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Iowa intramurals introduces YouTube information videos

BY TOMMY REINKING | FEBRUARY 01, 2012 7:20 AM

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The idea to replace captain meetings with YouTube videos in the Iowa intramural program came from an unexpected place.

Recreational Services at Florida State recently ditched its long-running captains' meetings in favor of online videos that relay all information about the many intramural sports to participating athletes. That's where Tommy Schorer, Iowa's assistant director of Recreational Services, got the idea for changing the way athletes learn rules and regulations.

"I did my graduate work at Florida State, and I was talking to a few colleagues about what they were doing in their program," he said. "They mentioned how they were using YouTube videos instead of meetings. They had a green screen and everything."

Iowa Recreational Services has made videos for basketball and indoor soccer so far. The nearly 30-minute videos feature Schorer and Recreational Services Director Mike Widen reading rules, regulations, and guidelines while a PowerPoint runs through other points in the background.

Recreational Services had use captain meetings for eight years, but Widen said the new videos offer things the captain meetings couldn't.

"We always had to set up two or three captains meetings for each sport," he said. "Some students couldn't make it to the meetings, and their teams had to be dropped from the league. We didn't like the rule, but the meetings had to be mandatory. The videos can be watched any day, any time."

Athletes who register their teams on imleagues.com, the school's intramural sports hub, must now score 85 percent or better on a 20-question quiz before being able to place their squad in a league. A player can take the quiz as many times as he or she needs to pass. Widen said he prefers that captains watch the video, but it isn't necessary or required to pass the quiz; the important thing, he said, is that someone on the team gets the information and spreads it to her or his teammates.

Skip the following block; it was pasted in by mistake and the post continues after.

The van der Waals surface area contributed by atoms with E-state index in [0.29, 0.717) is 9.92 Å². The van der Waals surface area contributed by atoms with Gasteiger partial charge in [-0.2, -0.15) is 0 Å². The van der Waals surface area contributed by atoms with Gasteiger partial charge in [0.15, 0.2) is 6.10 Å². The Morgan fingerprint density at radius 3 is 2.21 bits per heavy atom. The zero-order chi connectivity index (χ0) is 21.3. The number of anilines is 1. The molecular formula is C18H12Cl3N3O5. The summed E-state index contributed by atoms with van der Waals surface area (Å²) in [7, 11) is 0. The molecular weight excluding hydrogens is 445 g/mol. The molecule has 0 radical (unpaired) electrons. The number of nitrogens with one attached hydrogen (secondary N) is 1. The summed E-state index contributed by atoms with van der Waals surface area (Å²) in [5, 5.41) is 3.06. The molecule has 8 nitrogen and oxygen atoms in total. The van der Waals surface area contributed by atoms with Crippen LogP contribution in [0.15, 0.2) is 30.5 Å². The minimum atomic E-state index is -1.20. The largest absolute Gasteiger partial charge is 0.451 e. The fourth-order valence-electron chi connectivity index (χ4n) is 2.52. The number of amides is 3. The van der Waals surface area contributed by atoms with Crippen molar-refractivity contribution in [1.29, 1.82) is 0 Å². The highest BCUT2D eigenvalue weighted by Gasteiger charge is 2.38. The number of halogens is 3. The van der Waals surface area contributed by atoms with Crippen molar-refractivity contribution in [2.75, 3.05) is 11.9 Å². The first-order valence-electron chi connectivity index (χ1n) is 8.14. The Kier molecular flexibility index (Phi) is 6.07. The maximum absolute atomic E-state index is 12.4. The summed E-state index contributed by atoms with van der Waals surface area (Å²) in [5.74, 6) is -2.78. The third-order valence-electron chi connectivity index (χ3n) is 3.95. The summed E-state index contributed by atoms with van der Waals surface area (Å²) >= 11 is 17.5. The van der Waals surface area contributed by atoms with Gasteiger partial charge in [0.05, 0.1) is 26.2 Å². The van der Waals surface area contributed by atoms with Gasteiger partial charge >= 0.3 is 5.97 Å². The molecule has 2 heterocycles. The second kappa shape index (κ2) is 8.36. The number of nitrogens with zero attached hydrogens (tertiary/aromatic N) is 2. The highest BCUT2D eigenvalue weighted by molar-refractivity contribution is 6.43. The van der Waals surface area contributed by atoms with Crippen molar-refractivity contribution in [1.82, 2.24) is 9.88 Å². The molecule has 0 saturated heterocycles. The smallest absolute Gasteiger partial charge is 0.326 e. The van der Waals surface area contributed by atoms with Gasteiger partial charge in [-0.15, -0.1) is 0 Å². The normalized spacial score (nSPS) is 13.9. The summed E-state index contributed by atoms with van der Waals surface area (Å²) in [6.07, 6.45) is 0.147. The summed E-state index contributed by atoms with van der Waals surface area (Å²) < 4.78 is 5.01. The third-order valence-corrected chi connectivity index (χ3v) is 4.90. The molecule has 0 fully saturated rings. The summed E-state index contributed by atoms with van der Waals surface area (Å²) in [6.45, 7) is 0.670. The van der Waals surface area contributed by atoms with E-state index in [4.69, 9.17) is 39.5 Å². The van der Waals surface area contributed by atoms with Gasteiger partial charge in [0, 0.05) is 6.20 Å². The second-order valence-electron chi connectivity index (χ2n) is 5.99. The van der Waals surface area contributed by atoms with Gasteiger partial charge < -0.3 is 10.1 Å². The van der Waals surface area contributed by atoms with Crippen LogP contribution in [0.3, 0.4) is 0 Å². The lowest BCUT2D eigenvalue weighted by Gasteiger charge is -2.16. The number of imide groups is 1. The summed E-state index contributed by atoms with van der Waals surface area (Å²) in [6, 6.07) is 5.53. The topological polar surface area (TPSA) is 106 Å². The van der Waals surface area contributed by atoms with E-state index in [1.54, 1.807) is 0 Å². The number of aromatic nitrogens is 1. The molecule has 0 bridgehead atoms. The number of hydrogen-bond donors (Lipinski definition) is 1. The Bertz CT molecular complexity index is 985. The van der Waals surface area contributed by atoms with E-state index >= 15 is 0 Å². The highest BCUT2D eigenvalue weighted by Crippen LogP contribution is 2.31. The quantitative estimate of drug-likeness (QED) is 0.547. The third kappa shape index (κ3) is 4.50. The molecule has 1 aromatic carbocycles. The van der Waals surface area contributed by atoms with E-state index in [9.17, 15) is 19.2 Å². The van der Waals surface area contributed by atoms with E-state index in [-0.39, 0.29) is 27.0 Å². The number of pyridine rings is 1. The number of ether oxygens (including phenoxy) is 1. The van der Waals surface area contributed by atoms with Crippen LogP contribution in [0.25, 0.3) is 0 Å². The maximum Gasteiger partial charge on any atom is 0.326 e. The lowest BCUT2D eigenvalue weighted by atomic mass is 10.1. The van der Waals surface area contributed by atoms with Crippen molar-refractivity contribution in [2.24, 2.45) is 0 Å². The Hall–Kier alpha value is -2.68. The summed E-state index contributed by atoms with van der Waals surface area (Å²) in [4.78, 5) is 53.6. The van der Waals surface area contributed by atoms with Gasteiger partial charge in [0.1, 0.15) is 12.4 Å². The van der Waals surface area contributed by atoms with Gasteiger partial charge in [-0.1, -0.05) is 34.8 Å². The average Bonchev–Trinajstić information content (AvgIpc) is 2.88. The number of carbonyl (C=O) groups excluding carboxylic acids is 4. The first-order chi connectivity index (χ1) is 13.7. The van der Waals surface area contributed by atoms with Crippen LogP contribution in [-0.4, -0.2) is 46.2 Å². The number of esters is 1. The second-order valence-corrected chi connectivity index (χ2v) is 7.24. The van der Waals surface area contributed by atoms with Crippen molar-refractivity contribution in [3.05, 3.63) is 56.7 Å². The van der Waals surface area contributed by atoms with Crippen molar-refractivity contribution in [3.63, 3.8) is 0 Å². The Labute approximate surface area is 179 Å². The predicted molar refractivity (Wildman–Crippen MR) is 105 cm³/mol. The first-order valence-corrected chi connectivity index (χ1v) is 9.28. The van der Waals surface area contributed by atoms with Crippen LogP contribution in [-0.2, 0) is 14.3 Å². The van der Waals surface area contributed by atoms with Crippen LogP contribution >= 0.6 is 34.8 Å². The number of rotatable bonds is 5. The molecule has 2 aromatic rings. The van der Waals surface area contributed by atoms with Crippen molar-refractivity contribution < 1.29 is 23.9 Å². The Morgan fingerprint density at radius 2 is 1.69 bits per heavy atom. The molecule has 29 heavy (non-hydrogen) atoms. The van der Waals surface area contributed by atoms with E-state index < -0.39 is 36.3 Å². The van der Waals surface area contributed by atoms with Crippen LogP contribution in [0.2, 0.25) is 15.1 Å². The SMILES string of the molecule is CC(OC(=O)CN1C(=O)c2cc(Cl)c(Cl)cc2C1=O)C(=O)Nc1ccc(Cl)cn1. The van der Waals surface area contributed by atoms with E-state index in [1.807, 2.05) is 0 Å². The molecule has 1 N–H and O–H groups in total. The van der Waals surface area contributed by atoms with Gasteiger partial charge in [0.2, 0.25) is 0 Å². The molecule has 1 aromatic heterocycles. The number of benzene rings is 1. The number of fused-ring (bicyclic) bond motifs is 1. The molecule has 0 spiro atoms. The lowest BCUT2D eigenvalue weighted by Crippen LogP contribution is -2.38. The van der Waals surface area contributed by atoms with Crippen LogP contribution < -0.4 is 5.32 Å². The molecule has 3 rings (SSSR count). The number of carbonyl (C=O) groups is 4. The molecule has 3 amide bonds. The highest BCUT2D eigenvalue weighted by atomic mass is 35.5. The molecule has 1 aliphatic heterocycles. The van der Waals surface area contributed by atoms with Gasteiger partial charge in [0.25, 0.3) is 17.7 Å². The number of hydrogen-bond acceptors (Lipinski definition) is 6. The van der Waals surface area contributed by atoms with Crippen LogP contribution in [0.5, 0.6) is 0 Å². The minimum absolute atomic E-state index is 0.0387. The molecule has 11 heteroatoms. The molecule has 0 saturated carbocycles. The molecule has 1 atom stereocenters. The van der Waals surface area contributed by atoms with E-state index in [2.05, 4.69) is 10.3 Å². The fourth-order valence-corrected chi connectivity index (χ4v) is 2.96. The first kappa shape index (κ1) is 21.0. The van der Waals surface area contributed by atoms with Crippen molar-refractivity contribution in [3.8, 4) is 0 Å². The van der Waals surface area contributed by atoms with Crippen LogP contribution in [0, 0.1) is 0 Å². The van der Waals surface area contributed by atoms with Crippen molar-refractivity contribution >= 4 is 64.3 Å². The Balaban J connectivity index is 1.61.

"The point is that they know the information," said Widen, who is in his fifth year at the helm of the intramural program. "It's totally fine if they pass the quiz without watching the video. Some athletes already know the information and the regulations."

Still, there's a drawback to the convenience; Schorer said that without having the meetings, they lose the face-to-face time some athletes might desire.

"It's great because it's just one presentation that gives everyone the same information," he said. "But they lose the ability to ask questions in person. They can still send emails to us for clarification on rules, though."

And while Widen and Schorer don't feel much need to change the videos, at least one intramural captain said the videos could be improved.

"It was a really long video," Quinn Storage intramural soccer captain Cheyne Reiter said. "It took half an hour to go through everything. Some people might find all of the information hard to remember. It would be beneficial to everyone to make it shorter and not as boring."

But Schorer said the push to move the intramural program online has made Iowa surpass most other national programs. Tweaks can be made to a few features, and he'll listen to feedback from athletes, but he said Recreation Services is happy with where the program is.

"We receive feedback and learn what works well and what doesn't work well," he said. "The changes we make are to balance the program and the participants' needs."


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